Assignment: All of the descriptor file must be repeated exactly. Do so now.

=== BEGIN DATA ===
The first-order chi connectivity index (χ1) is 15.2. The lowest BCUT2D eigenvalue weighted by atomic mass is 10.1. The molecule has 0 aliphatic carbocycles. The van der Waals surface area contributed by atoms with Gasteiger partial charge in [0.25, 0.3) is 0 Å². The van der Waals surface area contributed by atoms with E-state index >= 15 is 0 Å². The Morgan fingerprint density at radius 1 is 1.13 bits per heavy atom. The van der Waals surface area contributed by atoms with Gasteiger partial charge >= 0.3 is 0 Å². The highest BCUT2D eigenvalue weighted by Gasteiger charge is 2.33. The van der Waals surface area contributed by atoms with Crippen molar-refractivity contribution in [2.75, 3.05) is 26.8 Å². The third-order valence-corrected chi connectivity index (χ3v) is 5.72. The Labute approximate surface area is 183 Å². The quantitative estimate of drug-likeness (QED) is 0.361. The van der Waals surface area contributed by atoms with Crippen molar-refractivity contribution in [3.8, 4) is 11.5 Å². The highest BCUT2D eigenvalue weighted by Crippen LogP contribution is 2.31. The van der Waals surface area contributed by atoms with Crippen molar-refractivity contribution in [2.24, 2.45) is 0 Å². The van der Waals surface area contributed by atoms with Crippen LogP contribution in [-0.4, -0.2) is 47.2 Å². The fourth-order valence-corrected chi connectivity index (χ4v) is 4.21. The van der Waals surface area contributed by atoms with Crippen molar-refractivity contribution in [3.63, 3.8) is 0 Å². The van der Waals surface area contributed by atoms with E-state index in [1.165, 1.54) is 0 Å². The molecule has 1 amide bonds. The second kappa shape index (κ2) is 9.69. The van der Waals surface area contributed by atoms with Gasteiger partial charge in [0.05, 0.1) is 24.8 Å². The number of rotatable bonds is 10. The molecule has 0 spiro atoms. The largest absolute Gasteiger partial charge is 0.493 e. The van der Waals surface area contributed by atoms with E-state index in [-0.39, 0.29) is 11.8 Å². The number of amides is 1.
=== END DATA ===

The first-order chi connectivity index (χ1) is 15.2. The lowest BCUT2D eigenvalue weighted by atomic mass is 10.1. The molecule has 0 aliphatic carbocycles. The van der Waals surface area contributed by atoms with Gasteiger partial charge in [0.25, 0.3) is 0 Å². The van der Waals surface area contributed by atoms with E-state index >= 15 is 0 Å². The Morgan fingerprint density at radius 1 is 1.13 bits per heavy atom. The van der Waals surface area contributed by atoms with Gasteiger partial charge >= 0.3 is 0 Å². The highest BCUT2D eigenvalue weighted by Gasteiger charge is 2.33. The van der Waals surface area contributed by atoms with Crippen molar-refractivity contribution in [2.75, 3.05) is 26.8 Å². The third-order valence-corrected chi connectivity index (χ3v) is 5.72. The Labute approximate surface area is 183 Å². The quantitative estimate of drug-likeness (QED) is 0.361. The van der Waals surface area contributed by atoms with Crippen molar-refractivity contribution in [3.8, 4) is 11.5 Å². The highest BCUT2D eigenvalue weighted by Crippen LogP contribution is 2.31. The van der Waals surface area contributed by atoms with Crippen molar-refractivity contribution in [2.24, 2.45) is 0 Å². The van der Waals surface area contributed by atoms with Crippen LogP contribution in [-0.4, -0.2) is 47.2 Å². The fourth-order valence-corrected chi connectivity index (χ4v) is 4.21. The van der Waals surface area contributed by atoms with Crippen molar-refractivity contribution in [3.63, 3.8) is 0 Å². The van der Waals surface area contributed by atoms with E-state index in [1.165, 1.54) is 0 Å². The molecule has 1 amide bonds. The second kappa shape index (κ2) is 9.69. The van der Waals surface area contributed by atoms with Gasteiger partial charge in [0.05, 0.1) is 24.8 Å². The number of rotatable bonds is 10. The molecule has 0 spiro atoms. The largest absolute Gasteiger partial charge is 0.493 e. The van der Waals surface area contributed by atoms with E-state index in [-0.39, 0.29) is 11.8 Å². The number of amides is 1.